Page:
The kids and I would wait at the bakery while Skinny crossed the street to get the batteries at 7-11. I followed the boys and the unknown Hoodie into the bakery and then spotted another guy, known and un-hooded. Boots. There were two forty-something non-committal types who were afraid of my kids that I had been dating. They didn’t like to come around unless I was solo. I almost always had every other weekend free and a couple nights during the week as well, but recently took great pleasure in telling them that the kids were always with me instead of answering honestly. It gave me some control. I knew both guys weren’t the right fit but sometimes it felt nice to just get a phone call and make phony plans to see them soon.
If I had to pick a favorite of the two, it was Boots who lived on my street and there he was sitting with sunglasses on at the bakery. Alone. We had met and were seeing each other occasionally long before I moved into a vacant apartment near him. Since we had no commitment from the beginning, living that close, I had the pleasure of seeing him out on the street entertaining other ladies on occasion. In turn he got to see me walking my kids to the park and every now and then walking with my ex, like on Christmas. Boots was the one who had borrowed the missing tool. Somewhere in his apartment was my screwdriver. I had always thought that returning it would be a good excuse for him to stop by and see me, but he didn’t use that reason. Within the last three months he had been sending drunken text messages around 4 a.m. I thought it best not to respond.
There were a few tables open inside of the bakery near Boots but I was definitely headed outside. I had the boys decide what they wanted to eat, take their trucks and go grab a table outdoors. I ordered without saying hello to him, took the coffees and treats and went to join the boys. As I sat down outside, Skinny was walking back across the street toward us. I was happy to have him as a buffer. From a distance Skinny looked like the guy I used to love, but as he got closer, a flash of all the nasty stuff that happened between us hit me and I remembered why we were only spending a few hours together on a holiday.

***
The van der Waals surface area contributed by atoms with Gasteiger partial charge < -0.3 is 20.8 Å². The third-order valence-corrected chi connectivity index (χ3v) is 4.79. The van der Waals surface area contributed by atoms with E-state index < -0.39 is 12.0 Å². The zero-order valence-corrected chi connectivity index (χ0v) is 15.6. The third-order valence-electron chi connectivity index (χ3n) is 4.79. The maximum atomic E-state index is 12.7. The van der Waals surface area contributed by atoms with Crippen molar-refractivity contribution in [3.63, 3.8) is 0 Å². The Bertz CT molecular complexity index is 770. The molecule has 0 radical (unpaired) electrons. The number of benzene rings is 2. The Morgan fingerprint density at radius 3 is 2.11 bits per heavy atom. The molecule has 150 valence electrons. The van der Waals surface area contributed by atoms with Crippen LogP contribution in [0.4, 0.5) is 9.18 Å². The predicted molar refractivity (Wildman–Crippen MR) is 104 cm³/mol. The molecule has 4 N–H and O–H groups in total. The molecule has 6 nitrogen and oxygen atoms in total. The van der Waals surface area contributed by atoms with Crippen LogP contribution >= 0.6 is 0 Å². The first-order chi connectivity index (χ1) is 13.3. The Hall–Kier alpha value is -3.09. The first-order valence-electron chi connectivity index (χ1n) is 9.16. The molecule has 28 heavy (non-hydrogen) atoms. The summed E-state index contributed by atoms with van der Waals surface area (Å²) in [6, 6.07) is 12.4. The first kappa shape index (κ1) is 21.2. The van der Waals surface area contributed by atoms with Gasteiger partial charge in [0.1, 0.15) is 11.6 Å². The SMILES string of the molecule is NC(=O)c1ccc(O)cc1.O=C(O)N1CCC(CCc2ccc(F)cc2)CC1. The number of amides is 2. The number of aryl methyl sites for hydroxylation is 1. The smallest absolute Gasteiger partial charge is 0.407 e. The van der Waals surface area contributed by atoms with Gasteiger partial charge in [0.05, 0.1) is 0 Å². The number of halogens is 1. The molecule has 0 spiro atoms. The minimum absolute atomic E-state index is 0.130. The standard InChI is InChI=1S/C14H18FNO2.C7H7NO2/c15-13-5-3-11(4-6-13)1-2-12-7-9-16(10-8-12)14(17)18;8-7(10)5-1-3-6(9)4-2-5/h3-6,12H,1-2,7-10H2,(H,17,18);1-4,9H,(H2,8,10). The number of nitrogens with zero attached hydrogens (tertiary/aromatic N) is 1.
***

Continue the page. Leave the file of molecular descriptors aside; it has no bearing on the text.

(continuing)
Before Skinny took a seat with the batteries he was greeted by a woman with a big fro, her back to me in a nearby chair. Fro was accompanied by two men and a teenage girl. Once she stood up and turned to me, I recognized Fro, we had gone to art school with her. She was in the same program with Skinny. Skinny introduced me as his ex-wife. She said she remembered me from art school too. In turn Fro introduced her company as her husband and daughter plus another guy who we had happened to be in a band in school. He didn’t remember us. We remembered him because back in the day he carried his cat around on his shoulder. Cat Carrier.
“This is so weird. We just spent a weekend together at the Body of Power convention. Funny,” snickered Skinny like a fifteen year old.
Fro added in her thick German accent, “Ya, it was good. I’m going again next month. Have you been?”
Super defensive and surprised by her question I retorted, “Oh, no. I’m all for self-help but Body of Power doesn’t sound like my thing.”
“How do you know?”
“I’m skeptical of anything that costs a lot and pushes you to recruit people.”
“It’s not far from seeing a pricey therapist that you would recommend to friends. You should try it. Marriage is a lot of work. Maybe it would help you two get on the same page, you know.”
I wondered what Skinny had told her at the convention.
“We’re not married anymore.”
And then Skinny chimed in, “Well, we could be.” I rolled my eyes then used the kids as a diversion, reminded them to use their napkins.